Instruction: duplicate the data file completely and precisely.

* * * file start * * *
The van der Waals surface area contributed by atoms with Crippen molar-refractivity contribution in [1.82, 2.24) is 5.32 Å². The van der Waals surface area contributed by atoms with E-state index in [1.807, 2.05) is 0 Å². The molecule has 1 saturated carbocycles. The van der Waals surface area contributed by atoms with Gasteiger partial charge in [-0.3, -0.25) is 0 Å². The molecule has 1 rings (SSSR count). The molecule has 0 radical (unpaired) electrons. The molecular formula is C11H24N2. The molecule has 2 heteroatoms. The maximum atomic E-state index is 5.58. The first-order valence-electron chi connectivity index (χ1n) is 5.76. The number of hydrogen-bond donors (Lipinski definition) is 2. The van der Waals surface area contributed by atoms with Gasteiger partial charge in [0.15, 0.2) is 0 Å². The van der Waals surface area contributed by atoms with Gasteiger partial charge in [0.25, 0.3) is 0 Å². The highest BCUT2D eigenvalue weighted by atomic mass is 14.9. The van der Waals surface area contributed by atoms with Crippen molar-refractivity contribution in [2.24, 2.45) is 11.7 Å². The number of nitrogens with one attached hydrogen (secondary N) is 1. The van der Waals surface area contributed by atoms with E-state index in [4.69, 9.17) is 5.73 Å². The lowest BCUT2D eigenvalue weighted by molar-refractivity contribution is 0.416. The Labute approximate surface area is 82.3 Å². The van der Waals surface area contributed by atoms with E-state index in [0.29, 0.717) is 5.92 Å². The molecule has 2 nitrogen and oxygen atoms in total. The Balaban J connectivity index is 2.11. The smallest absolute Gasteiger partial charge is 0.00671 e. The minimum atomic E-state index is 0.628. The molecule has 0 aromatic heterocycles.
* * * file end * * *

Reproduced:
The van der Waals surface area contributed by atoms with Crippen molar-refractivity contribution in [1.82, 2.24) is 5.32 Å². The van der Waals surface area contributed by atoms with E-state index in [1.807, 2.05) is 0 Å². The molecule has 1 saturated carbocycles. The van der Waals surface area contributed by atoms with Gasteiger partial charge in [-0.3, -0.25) is 0 Å². The molecule has 1 rings (SSSR count). The molecule has 0 radical (unpaired) electrons. The molecular formula is C11H24N2. The molecule has 2 heteroatoms. The maximum atomic E-state index is 5.58. The first-order valence-electron chi connectivity index (χ1n) is 5.76. The number of hydrogen-bond donors (Lipinski definition) is 2. The van der Waals surface area contributed by atoms with Gasteiger partial charge in [0.15, 0.2) is 0 Å². The van der Waals surface area contributed by atoms with Gasteiger partial charge in [0.25, 0.3) is 0 Å². The highest BCUT2D eigenvalue weighted by atomic mass is 14.9. The van der Waals surface area contributed by atoms with Crippen molar-refractivity contribution in [2.24, 2.45) is 11.7 Å². The number of nitrogens with one attached hydrogen (secondary N) is 1. The van der Waals surface area contributed by atoms with E-state index in [4.69, 9.17) is 5.73 Å². The lowest BCUT2D eigenvalue weighted by molar-refractivity contribution is 0.416. The Labute approximate surface area is 82.3 Å². The van der Waals surface area contributed by atoms with E-state index in [0.29, 0.717) is 5.92 Å². The molecule has 2 nitrogen and oxygen atoms in total. The Balaban J connectivity index is 2.11. The smallest absolute Gasteiger partial charge is 0.00671 e. The minimum atomic E-state index is 0.628. The molecule has 0 aromatic heterocycles.